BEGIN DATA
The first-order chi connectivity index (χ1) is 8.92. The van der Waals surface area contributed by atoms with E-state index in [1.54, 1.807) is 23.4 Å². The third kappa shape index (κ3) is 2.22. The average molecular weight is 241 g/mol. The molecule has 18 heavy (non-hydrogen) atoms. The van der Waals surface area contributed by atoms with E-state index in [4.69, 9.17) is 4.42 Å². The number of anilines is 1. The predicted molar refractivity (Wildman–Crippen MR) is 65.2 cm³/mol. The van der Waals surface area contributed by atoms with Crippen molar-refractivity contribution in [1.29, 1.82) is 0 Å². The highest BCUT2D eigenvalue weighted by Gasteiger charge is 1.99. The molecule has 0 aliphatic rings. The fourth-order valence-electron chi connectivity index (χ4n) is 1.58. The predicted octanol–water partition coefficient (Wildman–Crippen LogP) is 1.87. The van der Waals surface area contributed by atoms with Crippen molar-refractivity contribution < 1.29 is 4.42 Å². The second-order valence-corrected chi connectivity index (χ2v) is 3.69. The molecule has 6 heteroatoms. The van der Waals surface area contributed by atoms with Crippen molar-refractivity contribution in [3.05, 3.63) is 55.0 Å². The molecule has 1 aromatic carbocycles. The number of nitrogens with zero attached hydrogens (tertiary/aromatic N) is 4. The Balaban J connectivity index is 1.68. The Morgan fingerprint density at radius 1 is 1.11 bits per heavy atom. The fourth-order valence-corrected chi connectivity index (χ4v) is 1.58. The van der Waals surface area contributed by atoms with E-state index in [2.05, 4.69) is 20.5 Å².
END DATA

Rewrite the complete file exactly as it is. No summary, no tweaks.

The first-order chi connectivity index (χ1) is 8.92. The van der Waals surface area contributed by atoms with E-state index in [1.54, 1.807) is 23.4 Å². The third kappa shape index (κ3) is 2.22. The average molecular weight is 241 g/mol. The molecule has 18 heavy (non-hydrogen) atoms. The van der Waals surface area contributed by atoms with E-state index in [4.69, 9.17) is 4.42 Å². The number of anilines is 1. The predicted molar refractivity (Wildman–Crippen MR) is 65.2 cm³/mol. The van der Waals surface area contributed by atoms with Crippen molar-refractivity contribution in [1.29, 1.82) is 0 Å². The highest BCUT2D eigenvalue weighted by Gasteiger charge is 1.99. The molecule has 0 aliphatic rings. The fourth-order valence-electron chi connectivity index (χ4n) is 1.58. The predicted octanol–water partition coefficient (Wildman–Crippen LogP) is 1.87. The van der Waals surface area contributed by atoms with Crippen molar-refractivity contribution < 1.29 is 4.42 Å². The second-order valence-corrected chi connectivity index (χ2v) is 3.69. The molecule has 6 heteroatoms. The van der Waals surface area contributed by atoms with Crippen molar-refractivity contribution in [3.05, 3.63) is 55.0 Å². The molecule has 1 aromatic carbocycles. The number of nitrogens with zero attached hydrogens (tertiary/aromatic N) is 4. The Balaban J connectivity index is 1.68. The Morgan fingerprint density at radius 1 is 1.11 bits per heavy atom. The fourth-order valence-corrected chi connectivity index (χ4v) is 1.58. The van der Waals surface area contributed by atoms with E-state index in [2.05, 4.69) is 20.5 Å².